Editor’s note: The article below, translated by George Gerich, was written by Yulia Latynina in the “Novaya Gazeta” in 2010. Titled “Either the Swarm or the Anti-Bread Maker,” it triggered a threat from the Russian administration to bring the paper down. Latynina is a modern dissident in Russia. The magazine “URA.Ru” re-published the article at its own risk.
The Swarm or the Anti-Bread Maker
By Yulia Latynina
The Reality of how Russia functions today:
1.1. According to Adam Smith, when an individual acts in his own self-interest in a free market, the result is an increase in the benefit of all. When a baker bakes bread he’s not thinking of the general social good, he’s thinking about personal profit. But as a result of his actions there is an increase in the general welfare.
It is easy to see that this correlation between personal and general welfare is not always present in society. The marauders that pillage a city, reaping personal benefit, do nothing to increase the social welfare. A bureaucrat who exploits the benefits of his position in order to buy himself a higher one does not increase the general welfare. Throughout history there were many societies where it was more beneficial to be a pillager than a bread maker.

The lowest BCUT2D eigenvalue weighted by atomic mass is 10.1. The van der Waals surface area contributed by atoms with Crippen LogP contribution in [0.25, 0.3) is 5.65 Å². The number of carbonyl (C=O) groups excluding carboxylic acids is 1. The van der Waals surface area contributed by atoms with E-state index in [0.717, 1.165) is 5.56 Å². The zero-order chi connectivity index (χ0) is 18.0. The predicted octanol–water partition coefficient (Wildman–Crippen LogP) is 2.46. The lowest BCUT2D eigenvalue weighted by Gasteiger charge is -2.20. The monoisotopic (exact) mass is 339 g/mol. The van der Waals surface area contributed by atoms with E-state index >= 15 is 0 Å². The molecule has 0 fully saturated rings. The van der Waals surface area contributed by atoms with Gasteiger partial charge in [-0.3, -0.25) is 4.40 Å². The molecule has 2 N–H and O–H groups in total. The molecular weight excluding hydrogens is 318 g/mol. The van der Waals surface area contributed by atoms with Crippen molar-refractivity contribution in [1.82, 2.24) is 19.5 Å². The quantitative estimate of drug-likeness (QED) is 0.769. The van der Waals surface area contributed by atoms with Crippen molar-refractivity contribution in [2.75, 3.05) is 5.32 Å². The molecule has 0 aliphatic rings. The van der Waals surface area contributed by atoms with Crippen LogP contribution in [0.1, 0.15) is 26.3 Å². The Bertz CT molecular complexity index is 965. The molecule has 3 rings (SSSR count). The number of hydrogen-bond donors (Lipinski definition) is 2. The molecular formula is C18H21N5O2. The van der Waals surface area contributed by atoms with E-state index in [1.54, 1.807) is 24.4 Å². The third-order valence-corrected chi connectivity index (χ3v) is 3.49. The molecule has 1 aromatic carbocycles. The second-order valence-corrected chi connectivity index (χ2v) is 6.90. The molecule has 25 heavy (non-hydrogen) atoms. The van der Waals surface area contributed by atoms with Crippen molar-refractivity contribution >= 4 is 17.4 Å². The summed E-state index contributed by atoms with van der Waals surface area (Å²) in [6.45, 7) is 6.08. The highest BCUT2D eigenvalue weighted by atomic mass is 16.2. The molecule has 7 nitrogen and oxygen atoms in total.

1.2. A society where it is profitable to be a bread maker is a free society.
A society where it is more profitable to be a marauder becomes an un-free society.
1.3. In Putin’s Russia it is disadvantageous to be a bread maker. It is more profitable to be a fire or medical inspector or a tax auditor who monitor the bread maker. The Russia of Putin is a serious case of a closed and un-free society.
2.1. All un-free societies suffer from economic degradation. Rather than producing, everyone wants to control the producer. The baker who is trying to bake his bread or an entrepreneur attempting to organize the production of cell phones are demonstrating irrationality in their economic enterprises. Instead of maximizing their profits, they are maximizing their vulnerability. The bureaucrat best demonstrates rational behavior when he extorts a bribe from the businessman.